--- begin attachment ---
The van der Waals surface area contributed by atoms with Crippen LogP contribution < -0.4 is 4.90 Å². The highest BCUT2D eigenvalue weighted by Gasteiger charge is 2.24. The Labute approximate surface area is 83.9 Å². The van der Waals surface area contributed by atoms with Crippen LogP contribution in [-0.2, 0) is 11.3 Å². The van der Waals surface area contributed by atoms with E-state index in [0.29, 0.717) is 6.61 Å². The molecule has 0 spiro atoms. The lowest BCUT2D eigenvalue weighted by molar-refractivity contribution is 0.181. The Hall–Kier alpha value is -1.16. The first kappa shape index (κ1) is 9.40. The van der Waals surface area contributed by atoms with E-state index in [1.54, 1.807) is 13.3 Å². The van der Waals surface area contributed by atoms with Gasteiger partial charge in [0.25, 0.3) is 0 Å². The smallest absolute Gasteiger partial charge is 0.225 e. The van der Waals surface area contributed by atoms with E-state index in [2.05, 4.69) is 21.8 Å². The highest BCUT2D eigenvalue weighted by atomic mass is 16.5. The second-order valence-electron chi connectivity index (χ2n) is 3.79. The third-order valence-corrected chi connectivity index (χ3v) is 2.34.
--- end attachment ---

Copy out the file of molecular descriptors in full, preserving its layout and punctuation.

The van der Waals surface area contributed by atoms with Crippen LogP contribution < -0.4 is 4.90 Å². The highest BCUT2D eigenvalue weighted by Gasteiger charge is 2.24. The Labute approximate surface area is 83.9 Å². The van der Waals surface area contributed by atoms with Crippen LogP contribution in [-0.2, 0) is 11.3 Å². The van der Waals surface area contributed by atoms with E-state index in [0.29, 0.717) is 6.61 Å². The molecule has 0 spiro atoms. The lowest BCUT2D eigenvalue weighted by molar-refractivity contribution is 0.181. The Hall–Kier alpha value is -1.16. The first kappa shape index (κ1) is 9.40. The van der Waals surface area contributed by atoms with E-state index in [1.54, 1.807) is 13.3 Å². The van der Waals surface area contributed by atoms with Gasteiger partial charge in [0.25, 0.3) is 0 Å². The smallest absolute Gasteiger partial charge is 0.225 e. The van der Waals surface area contributed by atoms with E-state index in [2.05, 4.69) is 21.8 Å². The highest BCUT2D eigenvalue weighted by atomic mass is 16.5. The second-order valence-electron chi connectivity index (χ2n) is 3.79. The third-order valence-corrected chi connectivity index (χ3v) is 2.34.